Ford and the Automobile Industry

Topics: Automotive industry, Renault, General Motors Pages: 4 (1242 words) Published: November 9, 2013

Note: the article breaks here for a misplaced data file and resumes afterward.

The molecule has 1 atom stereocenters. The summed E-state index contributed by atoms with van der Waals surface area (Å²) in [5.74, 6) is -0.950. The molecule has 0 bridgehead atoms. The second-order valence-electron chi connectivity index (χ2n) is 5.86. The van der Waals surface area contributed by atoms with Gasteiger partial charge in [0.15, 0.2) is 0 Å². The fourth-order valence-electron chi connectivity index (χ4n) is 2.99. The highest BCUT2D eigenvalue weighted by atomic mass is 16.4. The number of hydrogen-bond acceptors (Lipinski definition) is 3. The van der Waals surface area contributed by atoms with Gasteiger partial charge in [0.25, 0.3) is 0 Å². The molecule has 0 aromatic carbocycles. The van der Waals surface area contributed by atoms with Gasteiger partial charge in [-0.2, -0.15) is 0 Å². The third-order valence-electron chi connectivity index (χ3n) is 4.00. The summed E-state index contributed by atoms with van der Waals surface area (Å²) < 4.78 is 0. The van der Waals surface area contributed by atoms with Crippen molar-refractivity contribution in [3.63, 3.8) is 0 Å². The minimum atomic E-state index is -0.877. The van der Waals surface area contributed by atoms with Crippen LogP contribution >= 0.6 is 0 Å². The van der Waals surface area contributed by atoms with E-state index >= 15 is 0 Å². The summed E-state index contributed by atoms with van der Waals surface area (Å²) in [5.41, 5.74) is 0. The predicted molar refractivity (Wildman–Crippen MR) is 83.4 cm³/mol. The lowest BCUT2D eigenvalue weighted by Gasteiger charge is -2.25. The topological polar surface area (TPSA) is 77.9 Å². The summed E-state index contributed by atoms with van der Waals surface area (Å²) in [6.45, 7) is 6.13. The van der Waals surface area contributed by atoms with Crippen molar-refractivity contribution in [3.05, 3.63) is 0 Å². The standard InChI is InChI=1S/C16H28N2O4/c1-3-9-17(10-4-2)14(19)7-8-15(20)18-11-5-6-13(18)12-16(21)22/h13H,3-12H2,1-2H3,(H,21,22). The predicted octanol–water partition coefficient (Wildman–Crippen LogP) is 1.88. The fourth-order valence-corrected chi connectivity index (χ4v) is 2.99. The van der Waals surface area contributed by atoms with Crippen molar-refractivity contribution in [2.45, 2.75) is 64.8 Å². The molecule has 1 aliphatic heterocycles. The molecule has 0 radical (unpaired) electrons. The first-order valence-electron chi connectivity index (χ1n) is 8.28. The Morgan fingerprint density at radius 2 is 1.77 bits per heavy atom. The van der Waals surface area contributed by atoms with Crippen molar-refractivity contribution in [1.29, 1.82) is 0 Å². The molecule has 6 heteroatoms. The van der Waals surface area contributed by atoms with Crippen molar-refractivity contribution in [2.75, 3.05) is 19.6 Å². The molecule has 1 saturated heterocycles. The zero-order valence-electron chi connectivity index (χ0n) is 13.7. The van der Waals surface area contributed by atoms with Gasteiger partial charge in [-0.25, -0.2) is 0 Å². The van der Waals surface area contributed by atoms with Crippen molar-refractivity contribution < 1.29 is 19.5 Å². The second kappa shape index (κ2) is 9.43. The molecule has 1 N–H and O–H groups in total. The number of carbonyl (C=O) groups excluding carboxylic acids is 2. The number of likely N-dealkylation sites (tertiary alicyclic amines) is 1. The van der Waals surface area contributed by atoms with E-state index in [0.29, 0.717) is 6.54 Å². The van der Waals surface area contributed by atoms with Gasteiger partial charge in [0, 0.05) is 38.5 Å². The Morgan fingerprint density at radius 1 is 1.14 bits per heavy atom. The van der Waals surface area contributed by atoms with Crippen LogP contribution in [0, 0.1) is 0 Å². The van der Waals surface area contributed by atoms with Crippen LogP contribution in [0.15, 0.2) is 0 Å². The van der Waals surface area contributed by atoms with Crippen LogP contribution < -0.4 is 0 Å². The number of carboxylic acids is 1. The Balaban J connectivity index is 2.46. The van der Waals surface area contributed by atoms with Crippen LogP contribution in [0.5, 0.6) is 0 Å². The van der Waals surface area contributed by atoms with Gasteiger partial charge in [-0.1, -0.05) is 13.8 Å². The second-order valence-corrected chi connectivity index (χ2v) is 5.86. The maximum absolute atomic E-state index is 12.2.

Having survived the financial crisis of 2008/2009 as a robust competitive member of the world's leading car manufacturers, Ford is now trying to sustain its strong financial performance. To what extent this is dependent on the state of the world's automobile industry and what structural features of the global industry are driving competition and profitability will be analyzed in this paper, as well as the question on how the industry will evolve in the future and what the implications of these trends will be. The automotive industry is considered to be an oligopoly. There are few large firms capturing the majority of the market share. There are significant entry barriers and there is potential for product differentiation and imperfect availability of information. Being an oligopoly makes it a highly competitive market with immense price competition and therefor weak profit margins. Having used the Porter's 5 forces model (see Table 1), two main driver of competition could be identified. The convergence of technology and design within the industry led to an increase in competition. The former distinctive differences and the variety of technologies that once distinguished different cars from different manufacturers were now gone due to the promotion of global models. All large car manufacturers were now offering a more similar product concerning technology and design. The second driver of competition was a broader competitor base that accompanied the capture of emerging markets. Even though the entry barriers in the global automobile industry are high due to huge capital requirements, economies of scale and technological know-how, there were still companies who managed to enter the market. Above all, this was possible due to cheap labor cost in those regions. Especially Toyota, that introduced the Lean production system that later became industry standard was very efficient in cost saving. Having a regional advantage of producing at low cost and therefor being able...
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